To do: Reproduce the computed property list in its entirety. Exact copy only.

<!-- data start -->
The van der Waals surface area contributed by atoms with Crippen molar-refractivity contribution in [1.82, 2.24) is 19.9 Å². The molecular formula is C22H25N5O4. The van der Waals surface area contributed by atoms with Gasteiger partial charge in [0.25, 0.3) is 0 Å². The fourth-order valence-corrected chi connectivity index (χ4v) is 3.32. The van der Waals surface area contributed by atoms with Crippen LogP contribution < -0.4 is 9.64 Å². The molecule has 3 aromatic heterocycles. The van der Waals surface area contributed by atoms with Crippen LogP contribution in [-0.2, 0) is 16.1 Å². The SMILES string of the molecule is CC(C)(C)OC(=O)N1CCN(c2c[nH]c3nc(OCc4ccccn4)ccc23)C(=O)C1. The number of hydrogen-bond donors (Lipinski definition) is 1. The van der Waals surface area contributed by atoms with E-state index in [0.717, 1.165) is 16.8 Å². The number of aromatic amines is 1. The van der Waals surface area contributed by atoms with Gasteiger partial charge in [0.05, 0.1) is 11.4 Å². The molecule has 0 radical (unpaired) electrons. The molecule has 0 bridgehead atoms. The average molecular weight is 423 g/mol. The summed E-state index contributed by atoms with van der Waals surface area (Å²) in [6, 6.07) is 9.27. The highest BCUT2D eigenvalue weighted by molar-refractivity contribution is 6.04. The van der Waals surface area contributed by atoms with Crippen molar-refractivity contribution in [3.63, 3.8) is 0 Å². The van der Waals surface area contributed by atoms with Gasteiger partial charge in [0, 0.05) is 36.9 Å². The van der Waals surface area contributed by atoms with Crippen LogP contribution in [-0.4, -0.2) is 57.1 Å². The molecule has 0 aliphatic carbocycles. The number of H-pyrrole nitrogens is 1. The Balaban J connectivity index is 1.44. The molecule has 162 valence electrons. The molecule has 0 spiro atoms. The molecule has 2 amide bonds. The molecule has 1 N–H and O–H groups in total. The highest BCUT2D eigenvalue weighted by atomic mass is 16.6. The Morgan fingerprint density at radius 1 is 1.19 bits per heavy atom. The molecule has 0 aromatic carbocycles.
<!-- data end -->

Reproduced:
The van der Waals surface area contributed by atoms with Crippen molar-refractivity contribution in [1.82, 2.24) is 19.9 Å². The molecular formula is C22H25N5O4. The van der Waals surface area contributed by atoms with Gasteiger partial charge in [0.25, 0.3) is 0 Å². The fourth-order valence-corrected chi connectivity index (χ4v) is 3.32. The van der Waals surface area contributed by atoms with Crippen LogP contribution < -0.4 is 9.64 Å². The molecule has 3 aromatic heterocycles. The van der Waals surface area contributed by atoms with Crippen LogP contribution in [-0.2, 0) is 16.1 Å². The SMILES string of the molecule is CC(C)(C)OC(=O)N1CCN(c2c[nH]c3nc(OCc4ccccn4)ccc23)C(=O)C1. The number of hydrogen-bond donors (Lipinski definition) is 1. The van der Waals surface area contributed by atoms with E-state index in [0.717, 1.165) is 16.8 Å². The number of aromatic amines is 1. The van der Waals surface area contributed by atoms with Gasteiger partial charge in [0.05, 0.1) is 11.4 Å². The molecule has 0 radical (unpaired) electrons. The molecule has 0 bridgehead atoms. The average molecular weight is 423 g/mol. The summed E-state index contributed by atoms with van der Waals surface area (Å²) in [6, 6.07) is 9.27. The highest BCUT2D eigenvalue weighted by molar-refractivity contribution is 6.04. The van der Waals surface area contributed by atoms with Crippen molar-refractivity contribution in [3.63, 3.8) is 0 Å². The van der Waals surface area contributed by atoms with Gasteiger partial charge in [0, 0.05) is 36.9 Å². The van der Waals surface area contributed by atoms with Crippen LogP contribution in [-0.4, -0.2) is 57.1 Å². The molecule has 0 aliphatic carbocycles. The number of H-pyrrole nitrogens is 1. The Balaban J connectivity index is 1.44. The molecule has 162 valence electrons. The molecule has 0 spiro atoms. The molecule has 2 amide bonds. The molecule has 1 N–H and O–H groups in total. The highest BCUT2D eigenvalue weighted by atomic mass is 16.6. The Morgan fingerprint density at radius 1 is 1.19 bits per heavy atom. The molecule has 0 aromatic carbocycles.